It will be hot in much of Spain over the next few days. The first heatwave is a reality. The Royal Canine Society of Spain (RSCE) has launched an information campaign. The aim is to warn about the health risks of overexposure to the sun for dogs.
The RSCE points out that, according to veterinary sources, 450 in 100,000 dogs suffer from some form of skin cancer. Dogs are not immune to malignant tumours, such as squamous cell carcinoma, especially on parts of the skin that are constantly exposed to sunlight.
Therefore, the RSCE recommends limiting sun exposure during the hottest hours of the day, especially with extreme temperatures looming, and using sunscreens specially formulated for dogs.
The RSCE also pointed out that the most exposed areas, such as the muzzle, ears, belly and paws, are particularly vulnerable and that, as with humans, common sunburns in dogs can cause pain, redness, blisters and even skin infections.
Several skin syndromes associated with sun exposure are described in veterinary dermatology. These include solar dermatitis (inflamed and crusty patches), actinic keratosis (rough patches on the skin), carcinoma in situ (preliminary stage of a carcinoma) and squamous cell carcinoma (form of skin cancer).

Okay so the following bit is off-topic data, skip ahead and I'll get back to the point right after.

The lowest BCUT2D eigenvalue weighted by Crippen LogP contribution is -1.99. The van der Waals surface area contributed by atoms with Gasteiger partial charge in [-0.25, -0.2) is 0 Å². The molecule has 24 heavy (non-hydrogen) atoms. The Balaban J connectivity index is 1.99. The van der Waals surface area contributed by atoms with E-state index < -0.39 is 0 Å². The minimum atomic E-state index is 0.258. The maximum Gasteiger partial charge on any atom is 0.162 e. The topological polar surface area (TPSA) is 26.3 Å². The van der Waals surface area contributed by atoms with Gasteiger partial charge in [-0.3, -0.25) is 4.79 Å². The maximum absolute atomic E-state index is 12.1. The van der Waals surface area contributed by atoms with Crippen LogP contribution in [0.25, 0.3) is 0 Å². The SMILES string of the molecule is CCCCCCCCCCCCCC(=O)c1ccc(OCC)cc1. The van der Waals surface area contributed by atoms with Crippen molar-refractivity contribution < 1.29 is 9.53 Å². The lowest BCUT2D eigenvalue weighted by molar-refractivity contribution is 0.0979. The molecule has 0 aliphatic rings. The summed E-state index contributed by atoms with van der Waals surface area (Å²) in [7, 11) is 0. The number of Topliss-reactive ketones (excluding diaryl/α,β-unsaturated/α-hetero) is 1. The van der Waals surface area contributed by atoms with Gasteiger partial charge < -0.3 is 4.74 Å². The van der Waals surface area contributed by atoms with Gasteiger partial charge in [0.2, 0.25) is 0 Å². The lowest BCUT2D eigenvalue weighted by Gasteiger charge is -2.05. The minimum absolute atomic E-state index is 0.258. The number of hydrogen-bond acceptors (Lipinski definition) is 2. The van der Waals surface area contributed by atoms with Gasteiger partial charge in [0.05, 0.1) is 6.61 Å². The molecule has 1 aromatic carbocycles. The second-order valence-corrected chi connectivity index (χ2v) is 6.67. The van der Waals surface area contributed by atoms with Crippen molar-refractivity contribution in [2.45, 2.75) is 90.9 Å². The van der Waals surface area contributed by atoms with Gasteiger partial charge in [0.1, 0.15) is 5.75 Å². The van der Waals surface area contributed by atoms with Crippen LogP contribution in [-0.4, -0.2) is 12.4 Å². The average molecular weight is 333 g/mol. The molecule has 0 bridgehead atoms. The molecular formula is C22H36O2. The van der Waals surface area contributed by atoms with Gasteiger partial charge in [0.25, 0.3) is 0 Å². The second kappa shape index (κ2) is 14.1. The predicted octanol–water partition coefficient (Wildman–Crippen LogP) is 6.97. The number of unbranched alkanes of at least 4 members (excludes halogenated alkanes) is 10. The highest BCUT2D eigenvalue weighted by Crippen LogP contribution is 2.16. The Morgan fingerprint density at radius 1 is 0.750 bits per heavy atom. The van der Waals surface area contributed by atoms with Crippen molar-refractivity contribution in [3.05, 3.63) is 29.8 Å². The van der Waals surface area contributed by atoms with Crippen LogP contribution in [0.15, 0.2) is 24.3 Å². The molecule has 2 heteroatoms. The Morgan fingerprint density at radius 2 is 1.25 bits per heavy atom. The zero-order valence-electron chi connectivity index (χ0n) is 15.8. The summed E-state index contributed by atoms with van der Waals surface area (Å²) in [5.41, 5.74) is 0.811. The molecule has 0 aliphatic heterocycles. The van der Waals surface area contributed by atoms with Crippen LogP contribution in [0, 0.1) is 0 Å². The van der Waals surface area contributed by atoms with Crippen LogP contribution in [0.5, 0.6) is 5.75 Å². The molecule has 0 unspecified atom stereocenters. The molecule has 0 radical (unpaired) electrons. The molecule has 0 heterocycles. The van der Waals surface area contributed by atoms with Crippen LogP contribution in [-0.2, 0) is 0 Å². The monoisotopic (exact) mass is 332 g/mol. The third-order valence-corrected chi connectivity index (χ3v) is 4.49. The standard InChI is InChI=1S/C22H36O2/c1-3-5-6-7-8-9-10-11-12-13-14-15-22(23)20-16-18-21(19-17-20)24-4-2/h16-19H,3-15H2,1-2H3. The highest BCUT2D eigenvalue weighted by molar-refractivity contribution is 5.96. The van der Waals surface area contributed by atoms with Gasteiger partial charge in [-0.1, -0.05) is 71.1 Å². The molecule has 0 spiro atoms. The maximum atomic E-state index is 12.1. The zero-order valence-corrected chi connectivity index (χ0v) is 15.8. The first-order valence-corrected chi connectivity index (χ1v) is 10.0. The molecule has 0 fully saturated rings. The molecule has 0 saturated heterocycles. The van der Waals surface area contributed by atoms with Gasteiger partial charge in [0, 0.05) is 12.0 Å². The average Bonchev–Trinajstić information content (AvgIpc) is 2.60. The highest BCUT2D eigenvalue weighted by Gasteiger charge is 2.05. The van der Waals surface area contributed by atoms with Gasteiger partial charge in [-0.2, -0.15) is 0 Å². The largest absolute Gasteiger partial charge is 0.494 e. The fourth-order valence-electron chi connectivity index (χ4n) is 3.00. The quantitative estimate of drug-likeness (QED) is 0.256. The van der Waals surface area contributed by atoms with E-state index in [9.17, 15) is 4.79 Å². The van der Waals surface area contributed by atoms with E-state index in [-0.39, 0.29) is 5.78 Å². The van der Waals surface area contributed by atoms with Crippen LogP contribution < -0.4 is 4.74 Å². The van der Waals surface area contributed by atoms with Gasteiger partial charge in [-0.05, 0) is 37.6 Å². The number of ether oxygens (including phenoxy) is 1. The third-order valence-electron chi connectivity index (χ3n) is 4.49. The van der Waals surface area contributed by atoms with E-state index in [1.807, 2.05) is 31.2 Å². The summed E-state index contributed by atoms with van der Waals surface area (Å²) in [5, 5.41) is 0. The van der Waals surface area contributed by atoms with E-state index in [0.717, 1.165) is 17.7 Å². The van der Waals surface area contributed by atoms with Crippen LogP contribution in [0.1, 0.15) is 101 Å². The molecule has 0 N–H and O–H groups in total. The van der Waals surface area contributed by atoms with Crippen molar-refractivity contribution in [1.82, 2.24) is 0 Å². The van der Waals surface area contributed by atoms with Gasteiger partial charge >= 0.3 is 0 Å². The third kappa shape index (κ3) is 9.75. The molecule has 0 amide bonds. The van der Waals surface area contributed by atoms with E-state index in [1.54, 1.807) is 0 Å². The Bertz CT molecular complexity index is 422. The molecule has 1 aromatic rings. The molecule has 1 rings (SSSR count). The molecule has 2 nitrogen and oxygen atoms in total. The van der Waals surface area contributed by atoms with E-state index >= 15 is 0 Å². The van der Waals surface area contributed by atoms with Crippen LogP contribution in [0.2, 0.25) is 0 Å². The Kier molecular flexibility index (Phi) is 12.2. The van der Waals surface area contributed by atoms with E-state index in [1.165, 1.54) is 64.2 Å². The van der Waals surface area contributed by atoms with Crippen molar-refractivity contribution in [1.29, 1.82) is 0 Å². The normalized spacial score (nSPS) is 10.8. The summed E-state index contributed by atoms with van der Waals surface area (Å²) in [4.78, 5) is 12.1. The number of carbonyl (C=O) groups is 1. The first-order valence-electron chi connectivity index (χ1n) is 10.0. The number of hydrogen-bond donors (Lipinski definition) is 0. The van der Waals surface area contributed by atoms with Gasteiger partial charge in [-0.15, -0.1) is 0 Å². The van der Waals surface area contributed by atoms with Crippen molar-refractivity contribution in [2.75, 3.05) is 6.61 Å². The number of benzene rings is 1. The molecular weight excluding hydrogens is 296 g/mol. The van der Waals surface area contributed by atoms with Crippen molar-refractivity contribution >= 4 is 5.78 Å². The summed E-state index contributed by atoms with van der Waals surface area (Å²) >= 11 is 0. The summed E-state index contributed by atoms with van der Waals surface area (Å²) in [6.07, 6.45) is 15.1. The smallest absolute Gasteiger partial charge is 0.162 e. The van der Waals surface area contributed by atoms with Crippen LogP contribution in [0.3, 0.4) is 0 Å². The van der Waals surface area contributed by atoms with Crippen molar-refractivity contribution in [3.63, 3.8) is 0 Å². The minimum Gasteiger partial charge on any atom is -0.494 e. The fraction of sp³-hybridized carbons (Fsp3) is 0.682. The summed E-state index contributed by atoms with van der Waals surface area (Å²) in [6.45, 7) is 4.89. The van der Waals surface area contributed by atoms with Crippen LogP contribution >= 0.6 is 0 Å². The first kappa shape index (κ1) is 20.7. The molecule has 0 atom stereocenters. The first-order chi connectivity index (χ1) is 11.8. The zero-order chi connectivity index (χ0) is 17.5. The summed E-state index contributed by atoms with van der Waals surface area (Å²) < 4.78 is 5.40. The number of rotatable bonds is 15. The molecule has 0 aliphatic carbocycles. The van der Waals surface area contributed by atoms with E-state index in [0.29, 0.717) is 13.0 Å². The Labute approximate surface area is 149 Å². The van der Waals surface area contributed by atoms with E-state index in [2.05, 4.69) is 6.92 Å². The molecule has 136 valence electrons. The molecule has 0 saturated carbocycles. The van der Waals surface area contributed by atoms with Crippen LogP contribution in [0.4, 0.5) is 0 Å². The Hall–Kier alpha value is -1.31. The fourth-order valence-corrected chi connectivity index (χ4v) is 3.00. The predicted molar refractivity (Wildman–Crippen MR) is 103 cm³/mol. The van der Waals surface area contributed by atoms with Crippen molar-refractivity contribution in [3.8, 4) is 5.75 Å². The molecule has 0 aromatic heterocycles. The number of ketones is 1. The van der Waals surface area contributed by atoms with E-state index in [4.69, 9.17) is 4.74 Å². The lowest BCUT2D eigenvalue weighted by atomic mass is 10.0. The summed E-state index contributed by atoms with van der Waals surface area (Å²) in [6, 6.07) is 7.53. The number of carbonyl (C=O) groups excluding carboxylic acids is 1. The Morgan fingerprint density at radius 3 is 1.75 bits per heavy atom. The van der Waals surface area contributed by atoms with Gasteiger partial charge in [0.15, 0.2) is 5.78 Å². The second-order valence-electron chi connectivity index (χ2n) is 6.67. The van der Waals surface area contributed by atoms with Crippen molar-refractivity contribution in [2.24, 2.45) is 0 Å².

Most vulnerable breeds
The RSCE also points out that dogs with white or light coats and short hair, especially those that are outdoors a lot, are most at risk of skin problems from sun exposure. The RSCE cites Staffordshire bull terriers, Dalmatians, Mastiffs and Whippets as examples of the most vulnerable breeds to the harmful effects of the sun.
For all these reasons, the RSCE recommends avoiding prolonged sun exposure and applying sunscreen, especially on the nose, ears and belly.
They also recommend not shaving long-haired dogs in summer, as this exposes their skin to more sunlight and increases the risk of sunburn. Another tip is to pay close attention to their diet, as this helps protect their skin from damage caused by free radicals.
Finally, it is advisable to check your dog’s skin regularly. If you notice a bump, a wound that is not healing, a spot that changes colour or size, it is important to consult a vet.